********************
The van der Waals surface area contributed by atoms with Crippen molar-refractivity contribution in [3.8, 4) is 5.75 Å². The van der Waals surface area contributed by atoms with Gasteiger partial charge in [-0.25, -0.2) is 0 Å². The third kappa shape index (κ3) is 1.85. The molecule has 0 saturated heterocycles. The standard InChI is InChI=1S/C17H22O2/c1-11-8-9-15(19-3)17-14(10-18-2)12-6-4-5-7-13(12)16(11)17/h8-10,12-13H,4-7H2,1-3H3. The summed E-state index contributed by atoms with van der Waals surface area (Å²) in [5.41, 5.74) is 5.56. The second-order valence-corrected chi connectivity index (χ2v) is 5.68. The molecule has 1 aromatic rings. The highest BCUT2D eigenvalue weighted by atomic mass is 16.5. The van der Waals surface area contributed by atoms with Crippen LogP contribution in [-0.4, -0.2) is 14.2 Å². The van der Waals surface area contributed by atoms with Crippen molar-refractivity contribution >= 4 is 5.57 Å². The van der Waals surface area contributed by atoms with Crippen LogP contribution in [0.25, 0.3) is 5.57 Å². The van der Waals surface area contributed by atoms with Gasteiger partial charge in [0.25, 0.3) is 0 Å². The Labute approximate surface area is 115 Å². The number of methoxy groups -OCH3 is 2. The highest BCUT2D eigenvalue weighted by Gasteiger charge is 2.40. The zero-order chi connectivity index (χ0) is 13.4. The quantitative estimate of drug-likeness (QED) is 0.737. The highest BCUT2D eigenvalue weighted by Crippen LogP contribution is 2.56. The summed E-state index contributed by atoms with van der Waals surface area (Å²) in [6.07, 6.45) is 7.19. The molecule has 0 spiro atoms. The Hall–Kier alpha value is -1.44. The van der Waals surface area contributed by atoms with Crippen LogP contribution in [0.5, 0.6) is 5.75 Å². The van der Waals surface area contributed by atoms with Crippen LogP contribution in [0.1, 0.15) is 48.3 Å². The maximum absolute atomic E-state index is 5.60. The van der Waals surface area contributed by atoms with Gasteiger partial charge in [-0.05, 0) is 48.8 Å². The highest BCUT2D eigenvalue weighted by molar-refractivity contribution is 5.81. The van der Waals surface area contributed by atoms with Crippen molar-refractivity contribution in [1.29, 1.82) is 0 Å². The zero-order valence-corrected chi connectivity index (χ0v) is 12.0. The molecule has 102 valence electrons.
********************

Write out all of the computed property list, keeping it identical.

The van der Waals surface area contributed by atoms with Crippen molar-refractivity contribution in [3.8, 4) is 5.75 Å². The van der Waals surface area contributed by atoms with Gasteiger partial charge in [-0.25, -0.2) is 0 Å². The third kappa shape index (κ3) is 1.85. The molecule has 0 saturated heterocycles. The standard InChI is InChI=1S/C17H22O2/c1-11-8-9-15(19-3)17-14(10-18-2)12-6-4-5-7-13(12)16(11)17/h8-10,12-13H,4-7H2,1-3H3. The summed E-state index contributed by atoms with van der Waals surface area (Å²) in [5.41, 5.74) is 5.56. The second-order valence-corrected chi connectivity index (χ2v) is 5.68. The molecule has 1 aromatic rings. The highest BCUT2D eigenvalue weighted by atomic mass is 16.5. The van der Waals surface area contributed by atoms with Crippen LogP contribution in [-0.4, -0.2) is 14.2 Å². The van der Waals surface area contributed by atoms with Crippen molar-refractivity contribution >= 4 is 5.57 Å². The van der Waals surface area contributed by atoms with Crippen LogP contribution in [0.25, 0.3) is 5.57 Å². The van der Waals surface area contributed by atoms with Gasteiger partial charge in [0.25, 0.3) is 0 Å². The Labute approximate surface area is 115 Å². The number of methoxy groups -OCH3 is 2. The highest BCUT2D eigenvalue weighted by Gasteiger charge is 2.40. The zero-order chi connectivity index (χ0) is 13.4. The quantitative estimate of drug-likeness (QED) is 0.737. The highest BCUT2D eigenvalue weighted by Crippen LogP contribution is 2.56. The summed E-state index contributed by atoms with van der Waals surface area (Å²) in [6.07, 6.45) is 7.19. The molecule has 0 spiro atoms. The Hall–Kier alpha value is -1.44. The van der Waals surface area contributed by atoms with Crippen LogP contribution in [0.5, 0.6) is 5.75 Å². The van der Waals surface area contributed by atoms with Crippen LogP contribution in [0.1, 0.15) is 48.3 Å². The maximum absolute atomic E-state index is 5.60. The van der Waals surface area contributed by atoms with Gasteiger partial charge in [-0.05, 0) is 48.8 Å². The highest BCUT2D eigenvalue weighted by molar-refractivity contribution is 5.81. The van der Waals surface area contributed by atoms with Crippen molar-refractivity contribution in [1.29, 1.82) is 0 Å². The zero-order valence-corrected chi connectivity index (χ0v) is 12.0. The molecule has 102 valence electrons.